We Are One…Aren’t We?

There is no better venue than the Boston Public Library for an exhibition called “We Are One,” showcasing priceless artifacts from America’s beginnings.  I count myself privileged to have spent a recent afternoon browsing there.

From top: compass, surveyor’s chain, and document by a young George Washington.  Below: list of ships in the British fleet, model of the Agamemnon (Lord Nelson’s favorite ship), detail of scrimshaw on a power horn.

Teapots of the era were small in comparison to their modern counterparts.

Cartoon depicting the death of the Stamp Act.

Above: a colonial family.  Below: poignant portraits of two people instrumental in shaping the history of our country.

Hendrick the Great (1692-1755), chief of the Mohawks, in British uniform (engraving made from the work of a British court painter). “Tee Yee Neen Ho Ga Row,” or “Tiyonaga,” ruled over six of his people’s nations, negotiating peace with England using the principles of the Iriquois government.  He was killed in a skirmish with the French and Canadian Indians just before the Battle of Lake George, while the little girl pictured next was running around free in Africa.

Phillis Wheatley (1853-1884) was an extraordinary poet, educated by the Boston couple who bought her.  She was seven years old when captured and removed from her family and homeland.

From one the eulogies she wrote, for a general in the army:

But how presumptuous shall we hope to find

Divine acceptance with the Almighty mind

While yet a deed ungenerous they disgrace

And hold in bondage Afric: blameless race

Let virtue reign and then accord our prayers

Be victory ours and generous freedom theirs.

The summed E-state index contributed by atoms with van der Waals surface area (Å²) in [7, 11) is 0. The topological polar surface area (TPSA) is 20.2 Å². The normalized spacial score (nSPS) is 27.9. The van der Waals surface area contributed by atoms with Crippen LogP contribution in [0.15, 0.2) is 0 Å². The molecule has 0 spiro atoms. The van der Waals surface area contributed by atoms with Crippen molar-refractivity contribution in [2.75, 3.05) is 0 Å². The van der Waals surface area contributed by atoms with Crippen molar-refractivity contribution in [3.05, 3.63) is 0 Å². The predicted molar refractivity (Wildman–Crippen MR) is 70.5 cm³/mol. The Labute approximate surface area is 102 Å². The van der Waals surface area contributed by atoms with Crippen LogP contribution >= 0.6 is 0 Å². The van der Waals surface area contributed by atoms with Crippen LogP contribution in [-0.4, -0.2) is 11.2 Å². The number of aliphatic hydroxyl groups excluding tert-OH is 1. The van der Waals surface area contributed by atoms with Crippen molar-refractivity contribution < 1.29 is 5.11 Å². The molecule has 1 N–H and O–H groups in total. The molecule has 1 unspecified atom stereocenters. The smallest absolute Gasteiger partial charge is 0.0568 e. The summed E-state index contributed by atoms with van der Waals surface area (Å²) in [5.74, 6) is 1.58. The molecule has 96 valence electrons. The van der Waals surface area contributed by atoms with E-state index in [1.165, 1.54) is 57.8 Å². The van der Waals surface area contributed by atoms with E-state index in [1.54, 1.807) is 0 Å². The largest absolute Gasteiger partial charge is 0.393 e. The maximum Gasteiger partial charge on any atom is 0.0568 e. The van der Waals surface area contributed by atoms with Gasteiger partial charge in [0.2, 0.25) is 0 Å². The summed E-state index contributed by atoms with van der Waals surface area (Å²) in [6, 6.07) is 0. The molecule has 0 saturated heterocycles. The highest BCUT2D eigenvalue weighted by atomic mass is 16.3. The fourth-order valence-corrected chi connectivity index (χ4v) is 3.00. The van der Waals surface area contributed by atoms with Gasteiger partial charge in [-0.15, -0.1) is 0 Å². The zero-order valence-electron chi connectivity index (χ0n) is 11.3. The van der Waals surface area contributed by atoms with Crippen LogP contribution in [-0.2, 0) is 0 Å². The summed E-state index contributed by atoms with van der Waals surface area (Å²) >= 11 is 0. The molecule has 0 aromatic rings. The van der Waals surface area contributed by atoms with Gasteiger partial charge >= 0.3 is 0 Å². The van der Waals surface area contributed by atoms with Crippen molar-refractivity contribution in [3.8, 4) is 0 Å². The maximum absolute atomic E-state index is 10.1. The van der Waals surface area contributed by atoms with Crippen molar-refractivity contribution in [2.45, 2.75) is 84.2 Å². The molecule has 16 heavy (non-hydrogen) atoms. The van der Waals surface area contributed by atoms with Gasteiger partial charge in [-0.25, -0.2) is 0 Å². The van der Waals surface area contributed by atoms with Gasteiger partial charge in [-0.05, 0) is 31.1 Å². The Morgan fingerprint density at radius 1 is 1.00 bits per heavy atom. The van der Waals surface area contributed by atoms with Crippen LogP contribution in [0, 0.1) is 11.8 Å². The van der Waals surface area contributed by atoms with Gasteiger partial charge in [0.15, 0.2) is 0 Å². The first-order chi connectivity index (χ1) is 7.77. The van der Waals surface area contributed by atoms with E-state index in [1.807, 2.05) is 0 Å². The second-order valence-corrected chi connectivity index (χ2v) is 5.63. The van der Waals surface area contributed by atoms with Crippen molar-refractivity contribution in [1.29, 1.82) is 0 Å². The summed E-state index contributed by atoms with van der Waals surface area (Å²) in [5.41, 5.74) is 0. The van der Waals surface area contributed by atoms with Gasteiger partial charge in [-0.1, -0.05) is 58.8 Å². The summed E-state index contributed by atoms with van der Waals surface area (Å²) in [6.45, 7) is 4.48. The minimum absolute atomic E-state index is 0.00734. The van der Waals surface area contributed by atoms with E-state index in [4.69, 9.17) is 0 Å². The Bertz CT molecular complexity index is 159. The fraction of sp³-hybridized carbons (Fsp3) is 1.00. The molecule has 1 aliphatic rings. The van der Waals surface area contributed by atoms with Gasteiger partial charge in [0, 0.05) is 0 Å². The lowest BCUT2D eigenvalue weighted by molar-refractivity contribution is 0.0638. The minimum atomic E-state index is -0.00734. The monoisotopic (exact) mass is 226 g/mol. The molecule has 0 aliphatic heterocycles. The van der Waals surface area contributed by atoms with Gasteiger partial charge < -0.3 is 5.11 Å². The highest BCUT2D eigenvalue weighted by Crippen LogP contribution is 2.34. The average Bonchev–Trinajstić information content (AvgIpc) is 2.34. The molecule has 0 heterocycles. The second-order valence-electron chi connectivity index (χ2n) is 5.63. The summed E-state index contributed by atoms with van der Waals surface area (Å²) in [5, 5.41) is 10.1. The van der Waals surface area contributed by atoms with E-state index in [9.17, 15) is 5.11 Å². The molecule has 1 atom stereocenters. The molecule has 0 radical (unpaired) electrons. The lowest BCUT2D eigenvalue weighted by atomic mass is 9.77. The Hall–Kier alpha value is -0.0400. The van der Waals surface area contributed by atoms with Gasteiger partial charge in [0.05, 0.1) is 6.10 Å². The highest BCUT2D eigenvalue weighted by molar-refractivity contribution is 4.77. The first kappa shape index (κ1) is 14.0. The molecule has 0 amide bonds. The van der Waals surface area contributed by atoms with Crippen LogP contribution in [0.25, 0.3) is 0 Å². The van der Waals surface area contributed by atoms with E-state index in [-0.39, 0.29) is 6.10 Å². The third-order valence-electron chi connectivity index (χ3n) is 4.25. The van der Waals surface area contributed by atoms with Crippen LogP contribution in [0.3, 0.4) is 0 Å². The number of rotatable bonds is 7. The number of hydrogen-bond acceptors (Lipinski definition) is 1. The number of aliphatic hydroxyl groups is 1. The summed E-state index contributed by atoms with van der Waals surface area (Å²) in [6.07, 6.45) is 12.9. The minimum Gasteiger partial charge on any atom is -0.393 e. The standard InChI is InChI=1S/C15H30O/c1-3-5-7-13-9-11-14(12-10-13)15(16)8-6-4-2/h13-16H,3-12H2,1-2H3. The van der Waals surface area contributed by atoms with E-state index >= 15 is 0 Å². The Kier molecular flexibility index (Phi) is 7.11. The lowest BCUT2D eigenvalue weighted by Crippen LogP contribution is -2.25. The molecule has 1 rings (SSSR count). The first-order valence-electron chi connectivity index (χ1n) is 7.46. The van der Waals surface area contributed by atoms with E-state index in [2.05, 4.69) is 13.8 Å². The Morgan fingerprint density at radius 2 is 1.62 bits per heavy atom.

(With appreciation for the scholarship of Dee Albrinck, Hebron, Kentucky; and Ted Green, Webster University, via http://www.history.org)

A Stroll in the Back Bay

We interrupt this blog’s planned programming on World War I Era research for some current photos of Boston.  Staying in the Back Bay last weekend prompted a walk in the area, and I couldn’t pass up sharing it with you.

Our good fortune was that the hotel was near so many historic pieces of architecture.  I hadn’t realized that, in addition to the Old North Church from which Paul Revere saw the light, there is an Old South Church.  Begun in 1669 when Massachusetts was still the Bay Colony,  it was this body, though at an earlier location on Milk Street, where Benjamin Franklin was baptized, the Sons of Liberty planned their tea party, and notable members (including poet Phillis Wheatley and the judge who presided over the Salem Witch Trials) attended.

Berkely, Clarendon, Dartmouth, Exeter, Fairfield…parallel streets are flagged by Yankee names in alphabetical order, close to famous Commonwealth Avenue.

This photo and next by Amy Griffin

Townhouses with charming gardens in front are separated by grass,  flowers, and benches in the median of the street.

This statue in the Boston Public Gardens is something which visitors, joggers, and neighbors walking their dogs enjoy on a Sunday afternoon (it was only three months ago that the last snow from the city melted).  There is a special section here in memory of September 11 victims.

Fall flowers drape a church entry; a few blocks away the Boston Public Library is undergoing an expansion.  You will see some special exhibits we found waiting for us inside that beautiful building, next time, right here.